Kelly in the Media

Ticketek Special Needs Hotline and NDIS

Andrew Reimer: Kelly Vincent, you’ve got lots to talk about tonight; we’ll start off with the Ticketek Special Need Hotline and there was a bit of a debacle in relation to the Ed Sheeran and Bruno Mars concerts.

Kelly Vincent: Absolutely and unfortunately it appears to still be going on by all accounts. So what’s happened here is Ticketek has a specific phone number for accessible tickets to a concert whether for a wheelchair space or perhaps the blind or vision-impaired need to bring their guide dog with them, or they need a companion card price, that’s the line you would call to book those kinds of tickets. But not only is that service not being answered, it’s not even ringing in the first place. And I have constituents who’ve been in contact with me to complain about this; they’ve called up more than 100 times and still haven’t managed to get through. And Ticketek really aren’t explaining why that’s happening. As far as I’m concerned they’re yet to put out any kind of official statement about this. And it’s really not acceptable because many, many people of course Bruno Mars and Ed Sheeran are big popstars and many, many people want to go see them and yet we see people with disabilities yet again being let down and locked out of what should be an easy and enjoyable experience

Andrew Reimer: Absolutely. And why should it be more difficult for somebody with a disability as opposed to any other member of our society it beggars belief, it really does.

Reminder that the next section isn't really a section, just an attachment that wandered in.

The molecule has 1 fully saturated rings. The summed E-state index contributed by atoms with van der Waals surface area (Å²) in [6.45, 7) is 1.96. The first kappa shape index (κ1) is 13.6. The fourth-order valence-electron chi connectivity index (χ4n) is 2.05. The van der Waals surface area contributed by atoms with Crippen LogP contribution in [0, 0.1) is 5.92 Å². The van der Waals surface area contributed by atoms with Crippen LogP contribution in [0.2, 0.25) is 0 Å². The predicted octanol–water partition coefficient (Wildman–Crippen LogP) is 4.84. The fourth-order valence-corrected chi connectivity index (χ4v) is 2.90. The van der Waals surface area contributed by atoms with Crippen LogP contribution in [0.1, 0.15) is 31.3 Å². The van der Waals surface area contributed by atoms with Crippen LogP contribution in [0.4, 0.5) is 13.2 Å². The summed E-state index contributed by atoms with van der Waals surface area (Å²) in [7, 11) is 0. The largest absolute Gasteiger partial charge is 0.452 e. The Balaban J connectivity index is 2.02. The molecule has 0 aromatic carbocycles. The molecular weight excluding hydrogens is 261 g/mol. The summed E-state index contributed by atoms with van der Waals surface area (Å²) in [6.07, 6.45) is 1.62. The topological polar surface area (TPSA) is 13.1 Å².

Kelly Vincent: Absolutely, this is the stuff I talk about when I say my role as a Dignity Party MP is really to put myself out of work because it’s not just the laws and the policies we’re talking about, it’s everyday kind of discrimination that people with disabilities and other minorities face as well. So, if Ticketek aren’t going to come to the party and change their ways maybe it’s time for big venues like the Adelaide Oval to consider using another agency if possible and use our buying power in that way because one way or another I think we need to send a strong message to Ticketek and every other business for that matter that we won’t stand by discriminatory practices. And given one in five people has a disability in this country it’s actually just not good business sense to lock us out of the market.

Andrew Reimer: That’s absolutely true, when it comes to the accessibility at the Entertainment Centre, Convention Centre, Adelaide Oval and other grounds around the metropolitan area, what sort of scorecard do you give these sort of venues when it comes to catering for people with disabilities?